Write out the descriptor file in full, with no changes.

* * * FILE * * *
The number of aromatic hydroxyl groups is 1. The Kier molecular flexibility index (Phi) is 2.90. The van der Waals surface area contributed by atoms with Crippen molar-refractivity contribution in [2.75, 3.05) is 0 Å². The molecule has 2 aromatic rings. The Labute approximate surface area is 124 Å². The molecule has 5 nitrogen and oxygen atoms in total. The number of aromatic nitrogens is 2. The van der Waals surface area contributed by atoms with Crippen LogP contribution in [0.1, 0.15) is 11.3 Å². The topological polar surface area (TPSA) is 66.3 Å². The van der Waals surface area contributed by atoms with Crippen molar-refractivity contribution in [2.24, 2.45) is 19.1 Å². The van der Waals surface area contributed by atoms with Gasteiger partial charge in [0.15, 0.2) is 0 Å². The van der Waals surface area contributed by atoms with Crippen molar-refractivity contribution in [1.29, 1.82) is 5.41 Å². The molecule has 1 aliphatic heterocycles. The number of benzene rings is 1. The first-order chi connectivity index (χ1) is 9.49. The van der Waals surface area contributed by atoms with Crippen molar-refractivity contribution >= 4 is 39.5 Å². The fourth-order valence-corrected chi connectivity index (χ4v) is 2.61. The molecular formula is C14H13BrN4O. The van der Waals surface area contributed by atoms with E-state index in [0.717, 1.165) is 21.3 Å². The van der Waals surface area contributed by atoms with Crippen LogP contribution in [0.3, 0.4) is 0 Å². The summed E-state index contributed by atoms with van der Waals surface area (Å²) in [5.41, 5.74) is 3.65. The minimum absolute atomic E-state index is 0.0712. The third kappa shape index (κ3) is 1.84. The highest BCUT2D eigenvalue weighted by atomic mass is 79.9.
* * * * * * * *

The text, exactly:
The number of aromatic hydroxyl groups is 1. The Kier molecular flexibility index (Phi) is 2.90. The van der Waals surface area contributed by atoms with Crippen molar-refractivity contribution in [2.75, 3.05) is 0 Å². The molecule has 2 aromatic rings. The Labute approximate surface area is 124 Å². The molecule has 5 nitrogen and oxygen atoms in total. The number of aromatic nitrogens is 2. The van der Waals surface area contributed by atoms with Crippen LogP contribution in [0.1, 0.15) is 11.3 Å². The topological polar surface area (TPSA) is 66.3 Å². The van der Waals surface area contributed by atoms with Crippen molar-refractivity contribution in [2.24, 2.45) is 19.1 Å². The van der Waals surface area contributed by atoms with Gasteiger partial charge in [0.15, 0.2) is 0 Å². The van der Waals surface area contributed by atoms with Crippen molar-refractivity contribution in [1.29, 1.82) is 5.41 Å². The molecule has 1 aliphatic heterocycles. The number of benzene rings is 1. The first-order chi connectivity index (χ1) is 9.49. The van der Waals surface area contributed by atoms with Crippen molar-refractivity contribution >= 4 is 39.5 Å². The fourth-order valence-corrected chi connectivity index (χ4v) is 2.61. The molecular formula is C14H13BrN4O. The van der Waals surface area contributed by atoms with E-state index in [0.717, 1.165) is 21.3 Å². The van der Waals surface area contributed by atoms with Crippen LogP contribution in [0.3, 0.4) is 0 Å². The summed E-state index contributed by atoms with van der Waals surface area (Å²) in [5.41, 5.74) is 3.65. The minimum absolute atomic E-state index is 0.0712. The third kappa shape index (κ3) is 1.84. The highest BCUT2D eigenvalue weighted by atomic mass is 79.9.